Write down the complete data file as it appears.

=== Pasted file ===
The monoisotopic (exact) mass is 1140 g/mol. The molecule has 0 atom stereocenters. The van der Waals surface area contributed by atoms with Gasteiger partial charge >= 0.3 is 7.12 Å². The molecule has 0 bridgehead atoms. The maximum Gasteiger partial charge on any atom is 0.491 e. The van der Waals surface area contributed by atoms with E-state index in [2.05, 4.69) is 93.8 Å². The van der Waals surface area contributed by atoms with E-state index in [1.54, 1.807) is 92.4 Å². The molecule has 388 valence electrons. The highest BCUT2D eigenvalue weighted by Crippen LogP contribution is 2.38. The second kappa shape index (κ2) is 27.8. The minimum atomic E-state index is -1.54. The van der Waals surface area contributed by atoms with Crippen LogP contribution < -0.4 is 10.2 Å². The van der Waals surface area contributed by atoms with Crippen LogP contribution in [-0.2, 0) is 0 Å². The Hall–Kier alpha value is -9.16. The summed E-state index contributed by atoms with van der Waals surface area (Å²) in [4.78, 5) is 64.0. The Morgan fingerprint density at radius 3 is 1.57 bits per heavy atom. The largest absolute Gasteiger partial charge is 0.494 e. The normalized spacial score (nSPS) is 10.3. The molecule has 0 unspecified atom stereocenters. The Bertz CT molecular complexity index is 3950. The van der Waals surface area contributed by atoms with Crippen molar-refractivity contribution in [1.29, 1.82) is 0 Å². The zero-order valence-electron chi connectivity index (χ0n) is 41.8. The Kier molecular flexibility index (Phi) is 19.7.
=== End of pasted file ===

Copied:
The monoisotopic (exact) mass is 1140 g/mol. The molecule has 0 atom stereocenters. The van der Waals surface area contributed by atoms with Gasteiger partial charge >= 0.3 is 7.12 Å². The molecule has 0 bridgehead atoms. The maximum Gasteiger partial charge on any atom is 0.491 e. The van der Waals surface area contributed by atoms with E-state index in [2.05, 4.69) is 93.8 Å². The van der Waals surface area contributed by atoms with E-state index in [1.54, 1.807) is 92.4 Å². The molecule has 388 valence electrons. The highest BCUT2D eigenvalue weighted by Crippen LogP contribution is 2.38. The second kappa shape index (κ2) is 27.8. The minimum atomic E-state index is -1.54. The van der Waals surface area contributed by atoms with Crippen LogP contribution < -0.4 is 10.2 Å². The van der Waals surface area contributed by atoms with Crippen LogP contribution in [-0.2, 0) is 0 Å². The Hall–Kier alpha value is -9.16. The summed E-state index contributed by atoms with van der Waals surface area (Å²) in [4.78, 5) is 64.0. The Morgan fingerprint density at radius 3 is 1.57 bits per heavy atom. The largest absolute Gasteiger partial charge is 0.494 e. The normalized spacial score (nSPS) is 10.3. The molecule has 0 unspecified atom stereocenters. The Bertz CT molecular complexity index is 3950. The van der Waals surface area contributed by atoms with Crippen molar-refractivity contribution in [1.29, 1.82) is 0 Å². The zero-order valence-electron chi connectivity index (χ0n) is 41.8. The Kier molecular flexibility index (Phi) is 19.7.